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Inflammatory bowel disease (IBD) is a disease-specific risk factor for incident and recurrent venous thromboembolism (VTE). The reasons are acquired, multifactorial, and related to prothrombotic aberrations during active disease, although the mechanisms remain incompletely elucidated. VTE represents a potentially life-threatening extraintestinal manifestation of IBD, but the associated morbidity and mortality can be reduced by appropriate use of thromboprophylaxis. Nevertheless, despite international guidelines advocating thromboprophylaxis in hospitalised patients with IBD, practice is highly variable, since 65% of gastroenterologists may not use pharmacological VTE prophylaxis in hospitalised patients with acute severe colitis. Furthermore, there is no guidance on appropriate prophylaxis for ambulatory outpatients with active disease who are at an appreciable risk of VTE. Thus the question: are we tailoring thromboprophylaxis to those patients with IBD who are most at risk?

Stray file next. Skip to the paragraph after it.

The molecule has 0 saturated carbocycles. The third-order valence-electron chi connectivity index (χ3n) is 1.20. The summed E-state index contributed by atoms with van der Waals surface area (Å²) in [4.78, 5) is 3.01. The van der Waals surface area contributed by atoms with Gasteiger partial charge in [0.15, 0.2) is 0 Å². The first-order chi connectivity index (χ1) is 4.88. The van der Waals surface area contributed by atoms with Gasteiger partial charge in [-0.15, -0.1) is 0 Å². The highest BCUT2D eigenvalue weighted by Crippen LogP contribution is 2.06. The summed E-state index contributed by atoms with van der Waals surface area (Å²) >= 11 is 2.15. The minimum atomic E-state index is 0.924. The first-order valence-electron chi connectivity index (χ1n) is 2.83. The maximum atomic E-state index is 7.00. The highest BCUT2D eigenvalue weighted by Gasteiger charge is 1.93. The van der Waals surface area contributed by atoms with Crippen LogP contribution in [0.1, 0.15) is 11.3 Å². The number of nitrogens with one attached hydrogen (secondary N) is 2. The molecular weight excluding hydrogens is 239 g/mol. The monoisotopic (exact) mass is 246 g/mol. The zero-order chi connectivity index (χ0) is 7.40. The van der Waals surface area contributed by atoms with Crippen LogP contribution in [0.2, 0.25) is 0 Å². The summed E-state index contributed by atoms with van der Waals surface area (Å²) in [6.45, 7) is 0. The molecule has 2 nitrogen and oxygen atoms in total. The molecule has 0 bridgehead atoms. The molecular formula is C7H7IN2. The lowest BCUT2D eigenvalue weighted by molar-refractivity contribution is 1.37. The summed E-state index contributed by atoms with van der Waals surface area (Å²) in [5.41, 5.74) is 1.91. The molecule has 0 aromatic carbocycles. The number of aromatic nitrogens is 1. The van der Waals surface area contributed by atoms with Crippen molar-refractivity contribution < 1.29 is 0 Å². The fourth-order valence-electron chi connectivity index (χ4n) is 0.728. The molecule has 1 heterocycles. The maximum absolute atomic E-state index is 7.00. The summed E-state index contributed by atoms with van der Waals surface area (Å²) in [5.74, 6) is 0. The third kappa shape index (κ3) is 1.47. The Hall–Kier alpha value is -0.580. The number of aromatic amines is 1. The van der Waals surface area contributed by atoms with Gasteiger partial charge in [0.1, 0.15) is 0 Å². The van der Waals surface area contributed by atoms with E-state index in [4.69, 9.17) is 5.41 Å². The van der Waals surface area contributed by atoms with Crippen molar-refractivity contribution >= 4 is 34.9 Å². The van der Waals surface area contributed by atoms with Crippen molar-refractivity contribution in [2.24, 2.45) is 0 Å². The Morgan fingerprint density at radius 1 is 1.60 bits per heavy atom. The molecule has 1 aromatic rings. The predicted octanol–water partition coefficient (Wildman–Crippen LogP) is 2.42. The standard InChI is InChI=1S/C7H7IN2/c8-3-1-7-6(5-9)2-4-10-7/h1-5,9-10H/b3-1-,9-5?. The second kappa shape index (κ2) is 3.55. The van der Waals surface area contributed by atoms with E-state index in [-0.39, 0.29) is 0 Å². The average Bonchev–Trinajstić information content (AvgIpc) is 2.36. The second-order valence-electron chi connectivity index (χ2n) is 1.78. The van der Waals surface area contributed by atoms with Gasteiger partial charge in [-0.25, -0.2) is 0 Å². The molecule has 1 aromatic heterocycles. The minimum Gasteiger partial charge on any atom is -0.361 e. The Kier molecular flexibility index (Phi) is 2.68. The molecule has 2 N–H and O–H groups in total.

Original publication

DOI

10.1016/j.crohns.2013.09.007

Type

Journal article

Journal

J Crohns Colitis

Publication Date

02/2014

Volume

8

Pages

166 - 171

Keywords

Crohn's disease;, Inflammatory bowel disease;, Thrombosis;, Ulcerative colitis;, Venous thromboembolic disease, Anticoagulants, Guideline Adherence, Humans, Inflammatory Bowel Diseases, Patient Acuity, Patient Selection, Practice Guidelines as Topic, Prevalence, Risk Assessment, Risk Factors, Venous Thromboembolism